Afghanistan-Pakistan kriget flyter ihop

För den som är intresserad av det s.k kriget mot terrorismen I Afghanistan som Sverige delta i med soldater har Asia Times en ganska intressant rapport från gränstrakterna. Att amerikanska predator plan för tredje gången i rad attackerat på pakistanskt territorium eller att amerikanska specialstyrkor tränar pakistanska visar om något att kriget håller på att dra in pakistan på allavar.

Rapporten är intressant även om den är på engelska. Förövrigt är det någon som kommer ihåg 80-talet och den sovjetiska styrkor man slogs mot då?

The tribal area that borders the Afghan provinces of Kunar and Nooristan is said to be the hiding ground of al-Qaeda kingpins Osama bin Laden and Ayman al-Zawahiri and their confidants, and it serves as a vital corridor for the Taliban.
Last week’s drone attack was the third of its kind, indicating that

US intelligence is closely monitoring the area, acutely aware of its importance. The strike had some success, taking out two senior al-Qaeda leaders – Sheikh Osman, know for his amputated hand, and Sheikh Soliman. However, a famous Taliban commander, Dost Muhammad, escaped unhurt.

The heavyweight al-Qaeda members had traveled to Damadolah to instruct a select group of Taliban leaders in the safe use of satellite telephones.
Sheikh Osman in particular was a big loss. He was wanted by the US for his role in al-Qaeda’s global operations as the right-hand man of Dr Junaid al-Jazeri, pin-pointed by Washington as the main engine behind al-Qaeda’s strategies in North Africa and Europe. (Two years ago, in another drone attack on Damadolah, Zawahiri apparently narrowly escaped death after leaving a dinner party early.)
There is fierce debate over how the drone was able to target Damadolah. Pakistani opposition parties allege that Islamabad played a key role in providing intelligence. But the issue is not as simple as that, as will emerge.
Unlike in Helmand province, in Kunar the Taliban do not independently run districts. However, among the craggy outcrops and lush green forests, they have established safe havens and also have the support of large sections of the population. This allows the Taliban to maintain an edge against the American forces in the area by launching daily attacks on their bases, as well as those of the Afghan National Army and intelligence centers.
Kunar and Nooristan provinces also serve as the start of a natural route up to the northeastern province of Kapisa, from where, ultimately, the Taliban hope to enter into Kabul.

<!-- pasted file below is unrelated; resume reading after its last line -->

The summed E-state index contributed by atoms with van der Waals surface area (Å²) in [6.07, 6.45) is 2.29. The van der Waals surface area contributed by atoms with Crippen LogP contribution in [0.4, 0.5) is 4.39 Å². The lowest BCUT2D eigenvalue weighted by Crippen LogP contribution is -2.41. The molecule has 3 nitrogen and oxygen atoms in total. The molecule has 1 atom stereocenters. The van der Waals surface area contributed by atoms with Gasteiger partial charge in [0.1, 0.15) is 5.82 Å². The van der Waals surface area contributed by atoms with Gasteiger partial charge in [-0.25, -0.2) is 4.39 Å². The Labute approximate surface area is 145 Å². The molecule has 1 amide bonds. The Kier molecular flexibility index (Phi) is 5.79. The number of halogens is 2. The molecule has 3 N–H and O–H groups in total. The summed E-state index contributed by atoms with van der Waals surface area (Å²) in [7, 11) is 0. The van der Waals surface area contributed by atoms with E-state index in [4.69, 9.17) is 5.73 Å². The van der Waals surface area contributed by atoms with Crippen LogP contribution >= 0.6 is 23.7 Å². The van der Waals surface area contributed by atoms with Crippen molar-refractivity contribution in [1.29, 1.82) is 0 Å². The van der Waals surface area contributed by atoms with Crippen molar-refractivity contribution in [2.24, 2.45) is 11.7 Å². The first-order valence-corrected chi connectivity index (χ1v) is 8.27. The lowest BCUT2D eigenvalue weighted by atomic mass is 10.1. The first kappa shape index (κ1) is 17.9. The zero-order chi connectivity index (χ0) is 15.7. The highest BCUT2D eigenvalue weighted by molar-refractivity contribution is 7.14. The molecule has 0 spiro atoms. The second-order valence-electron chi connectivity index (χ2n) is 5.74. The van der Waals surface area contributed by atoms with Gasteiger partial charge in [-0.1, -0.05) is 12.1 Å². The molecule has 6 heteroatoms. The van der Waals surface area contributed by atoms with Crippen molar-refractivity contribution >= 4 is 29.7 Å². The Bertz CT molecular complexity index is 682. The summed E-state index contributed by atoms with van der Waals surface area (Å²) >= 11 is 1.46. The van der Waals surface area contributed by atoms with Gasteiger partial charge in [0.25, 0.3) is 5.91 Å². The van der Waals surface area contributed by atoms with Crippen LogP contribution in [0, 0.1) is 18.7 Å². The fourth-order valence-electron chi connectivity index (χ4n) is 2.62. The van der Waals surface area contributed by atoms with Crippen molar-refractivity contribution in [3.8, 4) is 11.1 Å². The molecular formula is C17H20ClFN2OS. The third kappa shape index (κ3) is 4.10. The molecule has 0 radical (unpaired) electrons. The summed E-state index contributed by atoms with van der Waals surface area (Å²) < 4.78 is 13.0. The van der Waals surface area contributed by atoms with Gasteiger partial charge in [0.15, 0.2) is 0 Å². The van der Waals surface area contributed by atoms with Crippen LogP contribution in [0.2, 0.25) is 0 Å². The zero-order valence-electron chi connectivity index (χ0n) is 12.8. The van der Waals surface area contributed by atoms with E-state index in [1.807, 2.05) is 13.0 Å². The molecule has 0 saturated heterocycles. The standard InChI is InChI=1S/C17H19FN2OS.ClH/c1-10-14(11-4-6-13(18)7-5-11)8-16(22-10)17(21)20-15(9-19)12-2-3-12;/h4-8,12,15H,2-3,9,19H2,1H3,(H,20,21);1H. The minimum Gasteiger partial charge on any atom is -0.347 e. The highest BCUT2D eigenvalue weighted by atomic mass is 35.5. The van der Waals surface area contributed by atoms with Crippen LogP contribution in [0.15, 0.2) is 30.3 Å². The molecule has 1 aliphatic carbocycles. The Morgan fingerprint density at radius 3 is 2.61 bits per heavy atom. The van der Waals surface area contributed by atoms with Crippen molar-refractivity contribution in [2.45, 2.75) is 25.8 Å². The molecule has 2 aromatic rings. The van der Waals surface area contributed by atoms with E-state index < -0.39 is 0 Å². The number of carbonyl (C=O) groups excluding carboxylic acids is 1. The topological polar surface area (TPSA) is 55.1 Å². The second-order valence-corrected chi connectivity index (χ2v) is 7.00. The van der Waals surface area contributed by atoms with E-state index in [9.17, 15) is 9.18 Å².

All regional intelligence agencies are certain that bin Laden and Zawahiri are still in this area. The US considers it pivotal for the success of the ”war on terror”. The Taliban on the other hand have built all their resources all around this region.
And neither side wants to give up ground.
[…]
Finally we arrived at our destination, a village in the Sarkano district, and we made our way to the house of Zubair Mujahid, a Taliban spokesman in Kunar.

The first thing I noticed was a big portrait of a black-bearded man, although it was partly covered by curtain.

”He is my elder son, Abdul Rahman,” Zubair’s elderly father, Enayat, told me.

”He was the pride of the village. He was a Talib. After the US invaded Afghanistan [in 1991], we were approached by the governor of the province through tribal elders that Abdul Rahman should surrender. We were promised that he would not only be pardoned, but that he would be made a commander of the local police setup.

”After a lot of guarantees, we sent him to surrender. He was welcomed by the governor, but American forces then came and he was arrested. Four days later, his dead body was sent to our village. He had been killed through the worst kind of torture. From that day on, this whole village vowed to take up arms to fight against the Americans,” Enayat said.

”Every other month we are offered a truce and friendship, but because of Abdul Rahman’s death, nobody is ready to believe them [Americans]. Once or twice in a month American special forces come to arrest the youths of the village, but they are clever enough to dodge them each time,” Enayat said.

By evening it was clear that the village only comprised elderly women and men, and some children. A few farm workers were the only youths in the area. They were working the main crop of the area – poppy. The village was also full of mulberry trees.

A while later, my contact Zubair arrived and he immediately instructed the farm workers to leave the fields and take up arms in positions in and around the village.

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